A former New York sanitation worker has created a museum out of stuff people have thrown away | News | LIVING LIFE FEARLESS

A former New York sanitation worker has created a museum out of stuff people have thrown away

From 1981 to 2015 he's amassed over 45,000+ treasures

Open Culture (OC) brings a story of Nelson Molina, former New York sanitation worker, that saw art in what other people decided was of no use to them anymore. Since city sanitation workers are not allowed to taking any finds home, between 1981 and 2015 when Molina was working, he kept bringing his finds to the sanitation garage, Manhattan East Sanitation Garage Number 11, to be precise, with his work colleagues joining in.

Molina collected almost anything that could have value, “from autographed baseballs and books to keepsakes of a deeply personal nature, like photo albums, engraved watches, and wedding samplers, but also seemingly disposable stuff – “obsolete consumer technology, fast food toys, and “collectibles” that in retrospect were mere fad.”

The collection grew so big that this location became “an unofficial museum with the unconventional name of Treasures in the Trash.”  OC adds that “because the museum is situated inside a working garage, visitors can only access the collection during infrequent, specially arranged tours. Hunter College’s East Harlem gallery and the City Reliquary have hosted traveling exhibits.”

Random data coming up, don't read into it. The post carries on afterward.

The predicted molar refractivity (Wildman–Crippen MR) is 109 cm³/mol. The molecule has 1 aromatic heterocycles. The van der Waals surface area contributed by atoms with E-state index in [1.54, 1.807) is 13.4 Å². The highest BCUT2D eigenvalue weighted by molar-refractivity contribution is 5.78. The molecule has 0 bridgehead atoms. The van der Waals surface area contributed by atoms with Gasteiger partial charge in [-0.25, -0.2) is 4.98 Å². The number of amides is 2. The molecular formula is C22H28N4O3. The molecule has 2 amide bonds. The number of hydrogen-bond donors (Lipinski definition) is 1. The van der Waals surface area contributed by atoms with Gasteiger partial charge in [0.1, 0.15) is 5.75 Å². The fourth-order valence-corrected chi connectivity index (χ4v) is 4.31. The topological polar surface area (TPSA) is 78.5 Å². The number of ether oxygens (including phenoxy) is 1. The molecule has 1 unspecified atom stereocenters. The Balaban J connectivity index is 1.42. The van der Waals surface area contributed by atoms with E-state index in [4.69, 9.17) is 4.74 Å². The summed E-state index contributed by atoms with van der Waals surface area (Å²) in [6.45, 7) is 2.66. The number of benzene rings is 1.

Since the collection is growing further, with Molina’s active participation, The Foundation for New York’s Strongest (a nickname originally conferred on the Department of Sanitation’s football team) is raising funds for an offsite museum to showcase Molina’s 45,000+ treasures, along with exhibits dedicated to “DSNY’s rich history.” Upcoming tour information can be inquired at tours@dsny.nyc.gov.

CULTURE (counter, pop, and otherwise) and the people who shape it.


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